Memory explosion when using include parameter on entries with high branching factor

Hi friends! Some context first, and then a few parts to this question.

We use Contentful to manage (amongst other things) content for a bunch of articles on our site, and one of the fields on the article entries is called related_content, which is a collection of links to other Contentful article entries that are related to the current article.

This gives us a problem if we ever query Contentful for an entry with a call like client.entry('the_article_id', include: 10). The traversal logic ends up crawling the vast branching network of related articles where, often times, different paths in the article graph will repeatedly lead to the same articles, resulting in an exponential explosion in the size of the returned payload.

Question 1 is about the timeout_read parameter in Contentful. I tried the following snippet:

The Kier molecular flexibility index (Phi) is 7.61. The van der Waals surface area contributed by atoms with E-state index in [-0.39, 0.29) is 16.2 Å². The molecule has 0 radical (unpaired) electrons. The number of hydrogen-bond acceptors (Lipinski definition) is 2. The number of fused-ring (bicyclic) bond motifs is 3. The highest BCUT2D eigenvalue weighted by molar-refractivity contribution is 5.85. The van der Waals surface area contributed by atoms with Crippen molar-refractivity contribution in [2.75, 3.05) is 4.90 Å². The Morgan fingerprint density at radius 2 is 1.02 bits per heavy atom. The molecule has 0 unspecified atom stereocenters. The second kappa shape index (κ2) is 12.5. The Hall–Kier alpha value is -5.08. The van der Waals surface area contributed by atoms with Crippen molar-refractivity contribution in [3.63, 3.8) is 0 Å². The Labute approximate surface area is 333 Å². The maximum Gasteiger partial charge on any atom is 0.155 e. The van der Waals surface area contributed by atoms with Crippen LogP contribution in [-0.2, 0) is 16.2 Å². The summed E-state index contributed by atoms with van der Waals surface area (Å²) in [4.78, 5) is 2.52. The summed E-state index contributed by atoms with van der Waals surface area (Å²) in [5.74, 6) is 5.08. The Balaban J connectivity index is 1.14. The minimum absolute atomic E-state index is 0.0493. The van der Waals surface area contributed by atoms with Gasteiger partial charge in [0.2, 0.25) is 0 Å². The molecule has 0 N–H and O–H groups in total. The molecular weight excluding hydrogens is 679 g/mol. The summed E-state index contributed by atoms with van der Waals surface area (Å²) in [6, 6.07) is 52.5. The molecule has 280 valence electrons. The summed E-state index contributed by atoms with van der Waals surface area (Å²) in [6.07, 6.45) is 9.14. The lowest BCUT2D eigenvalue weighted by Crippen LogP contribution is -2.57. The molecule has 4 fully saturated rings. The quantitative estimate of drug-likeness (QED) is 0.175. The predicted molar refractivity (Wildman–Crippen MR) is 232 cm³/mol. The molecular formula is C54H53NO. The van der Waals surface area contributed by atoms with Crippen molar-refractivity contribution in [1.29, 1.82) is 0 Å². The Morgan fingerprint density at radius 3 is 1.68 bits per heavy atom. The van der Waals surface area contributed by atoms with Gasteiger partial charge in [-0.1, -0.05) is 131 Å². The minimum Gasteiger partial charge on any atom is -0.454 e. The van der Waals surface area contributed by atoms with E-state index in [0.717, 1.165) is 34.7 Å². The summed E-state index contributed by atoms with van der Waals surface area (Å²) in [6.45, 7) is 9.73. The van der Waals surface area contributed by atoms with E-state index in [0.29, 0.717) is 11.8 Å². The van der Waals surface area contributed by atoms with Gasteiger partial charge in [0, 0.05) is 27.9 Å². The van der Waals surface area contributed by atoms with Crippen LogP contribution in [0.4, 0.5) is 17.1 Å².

client =
  space: '{my space id}',
  access_token: '{my token}',
  api_url: '',
  timeout_connect: 5,
  timeout_read: 5,
  timeout_write: 5,
client.entry('the article id', include: 10)

but the call to entry ends up taking far longer than 5 seconds and eats up memory on my computer until I’m forced to kill it. Am I misunderstanding how the timeout parameters work? We’d like to be able to at least have a functionality to throw an exception if we ever accidentally perform an expensive query like this, but we instead end up wit memory explosions that require us to manually kill processes to stop the leak.

Question 2 is around whether there’s a way to selectively reduce the include depth for certain fields. In many cases, we’d still like to traverse down to the leaf nodes of a particular entry using an arbitrarily high value like include: 10, but we’d like to be able to specify that we don’t want to traverse for the field related_content. I see there are ways to selectively only include certain fields using the select parameter in the API, but I didn’t see a way to selectively exclude fields. Do you have any suggestions here?